A Ken Russell Interlude

Ken Russell

Just taking a brief break from putting the final touches on the last half of my Favorite DVDs of 2008 list and wanted to point out a few Ken Russell related reading and viewing suggestions.

As I’ve mentioned before, Ken Russell is one of my favorite directors and with the recent unfortunate death of actress Natasha Richardson I’ve had his 1986 film Gothic on my mind a lot. In the film Natasha Richardson does an incredible job of bringing Frankenstein author Mary Shelley to life. Marilyn Ferdinand has just written a nice piece about this often under-appreciated Russell movie that you can find on her blog, which I highly recommend reading: Gothic (1986)

I also thought it was a good time to mention that I’ve recently watched some great interviews with Ken Russell that are available online. The BBC Film Network site has a interesting and lengthy video interview with the director on their website right now that you can view here: Ken Russell: Interview. And on Youtube I highly recommend the Media Funhouse video interviews with Russell, which you can find here and here.

And last but not least, in 2008 Ken Russell updated his autobiography and the paperback version of the book will be published in April. It’s a great read if you’re a fan of the director or just want to know more about one of British cinema’s most original artists. You can find more information about the book at Amazon: A British Picture: An Autobiography by Ken Russell.

9 thoughts on “A Ken Russell Interlude

  1. Thanks for the link. It really piqued my interest. I’ve seen the video in a few local shops for years now, thought it looked interesting, never rented it.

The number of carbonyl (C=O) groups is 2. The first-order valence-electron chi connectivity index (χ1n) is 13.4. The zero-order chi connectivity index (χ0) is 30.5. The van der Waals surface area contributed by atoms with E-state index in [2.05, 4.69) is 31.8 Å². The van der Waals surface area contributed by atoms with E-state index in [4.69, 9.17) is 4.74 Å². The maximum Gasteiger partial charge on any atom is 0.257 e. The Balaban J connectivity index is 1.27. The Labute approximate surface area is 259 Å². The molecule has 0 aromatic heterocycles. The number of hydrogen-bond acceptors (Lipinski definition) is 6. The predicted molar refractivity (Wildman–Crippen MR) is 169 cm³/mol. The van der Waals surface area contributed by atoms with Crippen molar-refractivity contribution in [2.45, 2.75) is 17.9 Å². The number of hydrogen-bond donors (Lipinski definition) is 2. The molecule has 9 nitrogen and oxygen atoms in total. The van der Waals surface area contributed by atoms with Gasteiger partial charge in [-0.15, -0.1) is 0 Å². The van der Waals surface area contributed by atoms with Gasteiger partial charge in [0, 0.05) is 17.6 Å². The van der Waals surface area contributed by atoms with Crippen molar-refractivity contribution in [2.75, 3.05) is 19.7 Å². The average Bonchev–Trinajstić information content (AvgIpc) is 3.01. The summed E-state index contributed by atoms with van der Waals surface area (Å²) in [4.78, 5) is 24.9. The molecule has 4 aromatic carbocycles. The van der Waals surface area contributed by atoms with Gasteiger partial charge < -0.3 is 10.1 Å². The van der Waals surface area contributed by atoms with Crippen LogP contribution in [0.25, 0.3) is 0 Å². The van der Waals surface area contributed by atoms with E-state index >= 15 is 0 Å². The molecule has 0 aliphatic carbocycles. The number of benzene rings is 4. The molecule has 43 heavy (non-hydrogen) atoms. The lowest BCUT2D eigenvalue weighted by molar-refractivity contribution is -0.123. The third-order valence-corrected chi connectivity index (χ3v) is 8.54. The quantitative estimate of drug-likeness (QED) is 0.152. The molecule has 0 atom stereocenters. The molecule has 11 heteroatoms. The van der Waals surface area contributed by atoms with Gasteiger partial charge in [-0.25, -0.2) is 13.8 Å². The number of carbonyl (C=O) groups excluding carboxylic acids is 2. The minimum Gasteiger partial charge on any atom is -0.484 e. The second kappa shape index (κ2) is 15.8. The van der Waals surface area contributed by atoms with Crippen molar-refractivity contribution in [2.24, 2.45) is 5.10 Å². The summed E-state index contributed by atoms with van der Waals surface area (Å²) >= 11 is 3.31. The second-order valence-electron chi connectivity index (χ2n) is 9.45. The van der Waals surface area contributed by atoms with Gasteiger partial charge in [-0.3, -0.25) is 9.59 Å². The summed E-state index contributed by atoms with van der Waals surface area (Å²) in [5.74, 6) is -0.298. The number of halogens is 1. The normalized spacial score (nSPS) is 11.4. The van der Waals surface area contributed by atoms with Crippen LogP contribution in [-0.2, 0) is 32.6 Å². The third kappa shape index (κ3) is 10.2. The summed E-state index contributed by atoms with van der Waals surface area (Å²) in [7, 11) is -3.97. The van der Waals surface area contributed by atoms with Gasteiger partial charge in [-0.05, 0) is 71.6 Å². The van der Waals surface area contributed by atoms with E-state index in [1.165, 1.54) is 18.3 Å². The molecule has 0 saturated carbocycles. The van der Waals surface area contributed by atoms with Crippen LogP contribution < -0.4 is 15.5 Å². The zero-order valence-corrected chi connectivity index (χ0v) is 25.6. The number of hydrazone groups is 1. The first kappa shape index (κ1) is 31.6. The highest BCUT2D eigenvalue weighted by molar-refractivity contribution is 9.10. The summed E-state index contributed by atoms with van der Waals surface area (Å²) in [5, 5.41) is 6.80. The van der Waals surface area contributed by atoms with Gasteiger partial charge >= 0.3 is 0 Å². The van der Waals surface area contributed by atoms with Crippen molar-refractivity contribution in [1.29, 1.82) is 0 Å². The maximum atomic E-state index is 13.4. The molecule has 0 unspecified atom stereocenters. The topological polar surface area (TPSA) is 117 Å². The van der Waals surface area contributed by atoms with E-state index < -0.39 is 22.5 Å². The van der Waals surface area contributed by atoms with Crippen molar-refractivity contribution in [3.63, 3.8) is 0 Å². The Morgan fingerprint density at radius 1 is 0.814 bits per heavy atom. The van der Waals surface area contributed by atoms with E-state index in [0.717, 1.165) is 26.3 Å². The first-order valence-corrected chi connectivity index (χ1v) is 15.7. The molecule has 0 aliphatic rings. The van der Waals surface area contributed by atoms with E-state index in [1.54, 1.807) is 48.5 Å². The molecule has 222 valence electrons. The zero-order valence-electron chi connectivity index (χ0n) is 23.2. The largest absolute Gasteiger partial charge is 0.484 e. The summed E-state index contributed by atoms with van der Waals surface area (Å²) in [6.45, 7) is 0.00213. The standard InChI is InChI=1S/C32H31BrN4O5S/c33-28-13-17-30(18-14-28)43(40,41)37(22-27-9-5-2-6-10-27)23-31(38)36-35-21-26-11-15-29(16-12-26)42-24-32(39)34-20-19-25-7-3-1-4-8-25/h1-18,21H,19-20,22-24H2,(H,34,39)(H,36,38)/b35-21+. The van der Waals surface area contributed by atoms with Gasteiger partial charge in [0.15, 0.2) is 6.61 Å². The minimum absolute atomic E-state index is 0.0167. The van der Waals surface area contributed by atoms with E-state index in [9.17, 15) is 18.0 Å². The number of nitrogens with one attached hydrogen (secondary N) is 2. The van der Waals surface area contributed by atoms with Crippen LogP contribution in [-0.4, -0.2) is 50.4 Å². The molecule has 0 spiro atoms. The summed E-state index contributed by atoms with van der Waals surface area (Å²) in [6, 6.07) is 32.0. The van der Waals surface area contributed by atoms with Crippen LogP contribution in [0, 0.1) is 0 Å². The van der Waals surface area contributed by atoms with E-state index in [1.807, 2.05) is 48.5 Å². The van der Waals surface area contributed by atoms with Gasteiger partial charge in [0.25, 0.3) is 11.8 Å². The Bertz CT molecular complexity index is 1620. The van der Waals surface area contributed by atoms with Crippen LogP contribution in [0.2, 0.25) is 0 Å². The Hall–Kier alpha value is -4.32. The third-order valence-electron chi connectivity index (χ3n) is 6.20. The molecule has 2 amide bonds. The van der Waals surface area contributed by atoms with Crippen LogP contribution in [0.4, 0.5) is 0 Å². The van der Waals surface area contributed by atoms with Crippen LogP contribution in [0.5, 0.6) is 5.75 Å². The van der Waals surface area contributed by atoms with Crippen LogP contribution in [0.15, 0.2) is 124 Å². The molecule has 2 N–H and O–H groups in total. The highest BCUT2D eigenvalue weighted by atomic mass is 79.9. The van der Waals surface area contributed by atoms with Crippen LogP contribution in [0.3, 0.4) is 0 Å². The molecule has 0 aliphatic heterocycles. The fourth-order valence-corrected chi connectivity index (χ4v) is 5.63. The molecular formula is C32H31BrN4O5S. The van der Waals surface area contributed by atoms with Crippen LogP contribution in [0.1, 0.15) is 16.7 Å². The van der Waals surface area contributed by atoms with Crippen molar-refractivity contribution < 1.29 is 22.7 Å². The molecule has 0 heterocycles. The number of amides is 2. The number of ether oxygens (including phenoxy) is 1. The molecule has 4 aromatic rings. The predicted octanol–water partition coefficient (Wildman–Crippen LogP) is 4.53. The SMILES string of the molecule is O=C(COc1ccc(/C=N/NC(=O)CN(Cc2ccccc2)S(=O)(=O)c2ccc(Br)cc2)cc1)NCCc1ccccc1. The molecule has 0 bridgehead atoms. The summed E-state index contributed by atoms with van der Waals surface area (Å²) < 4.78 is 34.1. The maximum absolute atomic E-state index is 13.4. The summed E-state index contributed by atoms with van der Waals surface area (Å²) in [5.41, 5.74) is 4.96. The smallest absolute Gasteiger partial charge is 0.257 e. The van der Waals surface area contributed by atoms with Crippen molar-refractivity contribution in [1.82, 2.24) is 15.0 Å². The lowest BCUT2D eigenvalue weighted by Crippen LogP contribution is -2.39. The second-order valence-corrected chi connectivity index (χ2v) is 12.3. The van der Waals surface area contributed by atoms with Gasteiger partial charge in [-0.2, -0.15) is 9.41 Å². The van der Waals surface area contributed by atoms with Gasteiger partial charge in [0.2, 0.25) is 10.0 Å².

I really love The Devils, but I must admit to not having seen much more of Russell’s work–other than Lair of the White Worm, which I saw over 10 years ago now and was not terribly fond of at the time. One of these days I’ll have to see more of his stuff.

  2. Glad you found the links useful!

    As I mentioned over at Marilyn’s blog, Gothic is one of my favorite Russell films, but it’s hard to recommend. I often wonder if I just enjoy it so much because I’m fascinated with the historic events it portrays? I think you’d find it interesting to watch even with its problems and it does have some problems. I hate the way Dr. Polidori is portrayed for example, but it works in the movie.

    The Devils is definitely my favorite Russell film but I also like The Lair of the White Worm a lot. A few of my other favorites are The Music Lovers and his excellent D. H. Lawrence adaptations Women in Love and The Rainbow. Russell seems to understand the subtle aspects of Lawrence’s work better than any filmmaker.

  3. Thanks for the link, Kimberly, which is helping to spread the word about Gothic. I would have no trouble recommending the film to people, albeit with an explanation that it’s basically a hallucination with not much plot. I think it’s beautiful.

  4. No problem Marilyn!

    The events that took place at the Villa Diodati that summer were fueld by drugs, passions and fears so I think the surreal aspect of the film really works in its favor. Knowing the history of the events would probably make the film easier for many to appreciate, but by most accounts the behavior of Percy, Claire and Byron in the film was pretty typical of them. Percy occasionally had visions of future events as well so I like the way Russell passed that ability onto Mary. I also like the way the film portrays the historical events it touches on and manages to compound years of history between the characters into a couple of hours.